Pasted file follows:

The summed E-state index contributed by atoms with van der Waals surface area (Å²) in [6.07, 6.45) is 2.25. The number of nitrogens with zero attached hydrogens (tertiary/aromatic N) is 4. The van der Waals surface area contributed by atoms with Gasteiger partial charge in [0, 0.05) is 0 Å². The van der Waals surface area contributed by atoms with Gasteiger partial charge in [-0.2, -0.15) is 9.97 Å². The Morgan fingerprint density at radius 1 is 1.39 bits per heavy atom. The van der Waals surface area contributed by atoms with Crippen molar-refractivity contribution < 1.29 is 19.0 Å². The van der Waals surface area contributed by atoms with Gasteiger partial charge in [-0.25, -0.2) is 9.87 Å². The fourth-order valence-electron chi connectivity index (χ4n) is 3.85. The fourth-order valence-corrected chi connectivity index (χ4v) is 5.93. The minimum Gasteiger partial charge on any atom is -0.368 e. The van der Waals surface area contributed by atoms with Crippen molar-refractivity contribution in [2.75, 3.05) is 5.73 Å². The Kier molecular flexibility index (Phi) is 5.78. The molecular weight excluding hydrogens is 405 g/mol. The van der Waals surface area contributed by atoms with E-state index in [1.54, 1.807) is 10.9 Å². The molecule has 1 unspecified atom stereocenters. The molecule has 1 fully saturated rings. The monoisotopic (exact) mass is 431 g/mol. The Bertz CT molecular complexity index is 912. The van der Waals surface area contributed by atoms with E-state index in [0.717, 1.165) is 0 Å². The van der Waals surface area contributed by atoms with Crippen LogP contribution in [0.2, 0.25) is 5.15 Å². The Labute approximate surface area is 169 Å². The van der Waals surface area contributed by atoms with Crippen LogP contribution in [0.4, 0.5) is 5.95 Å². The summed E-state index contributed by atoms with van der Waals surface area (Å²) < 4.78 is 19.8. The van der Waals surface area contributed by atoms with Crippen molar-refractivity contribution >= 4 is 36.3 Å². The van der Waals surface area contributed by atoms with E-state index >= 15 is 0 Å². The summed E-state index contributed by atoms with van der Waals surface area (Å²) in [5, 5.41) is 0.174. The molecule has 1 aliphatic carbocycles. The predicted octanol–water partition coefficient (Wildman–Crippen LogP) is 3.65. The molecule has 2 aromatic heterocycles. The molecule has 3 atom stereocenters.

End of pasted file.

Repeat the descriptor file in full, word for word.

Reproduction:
The summed E-state index contributed by atoms with van der Waals surface area (Å²) in [6.07, 6.45) is 2.25. The number of nitrogens with zero attached hydrogens (tertiary/aromatic N) is 4. The van der Waals surface area contributed by atoms with Gasteiger partial charge in [0, 0.05) is 0 Å². The van der Waals surface area contributed by atoms with Gasteiger partial charge in [-0.2, -0.15) is 9.97 Å². The Morgan fingerprint density at radius 1 is 1.39 bits per heavy atom. The van der Waals surface area contributed by atoms with Crippen molar-refractivity contribution < 1.29 is 19.0 Å². The van der Waals surface area contributed by atoms with Gasteiger partial charge in [-0.25, -0.2) is 9.87 Å². The fourth-order valence-electron chi connectivity index (χ4n) is 3.85. The fourth-order valence-corrected chi connectivity index (χ4v) is 5.93. The minimum Gasteiger partial charge on any atom is -0.368 e. The van der Waals surface area contributed by atoms with Crippen molar-refractivity contribution in [2.75, 3.05) is 5.73 Å². The Kier molecular flexibility index (Phi) is 5.78. The molecular weight excluding hydrogens is 405 g/mol. The van der Waals surface area contributed by atoms with E-state index in [1.54, 1.807) is 10.9 Å². The molecule has 1 unspecified atom stereocenters. The molecule has 1 fully saturated rings. The monoisotopic (exact) mass is 431 g/mol. The Bertz CT molecular complexity index is 912. The van der Waals surface area contributed by atoms with E-state index in [0.717, 1.165) is 0 Å². The van der Waals surface area contributed by atoms with Crippen LogP contribution in [0.2, 0.25) is 5.15 Å². The Labute approximate surface area is 169 Å². The van der Waals surface area contributed by atoms with Crippen LogP contribution in [0.4, 0.5) is 5.95 Å². The summed E-state index contributed by atoms with van der Waals surface area (Å²) < 4.78 is 19.8. The van der Waals surface area contributed by atoms with Crippen molar-refractivity contribution >= 4 is 36.3 Å². The van der Waals surface area contributed by atoms with E-state index >= 15 is 0 Å². The summed E-state index contributed by atoms with van der Waals surface area (Å²) in [5, 5.41) is 0.174. The molecule has 1 aliphatic carbocycles. The predicted octanol–water partition coefficient (Wildman–Crippen LogP) is 3.65. The molecule has 2 aromatic heterocycles. The molecule has 3 atom stereocenters.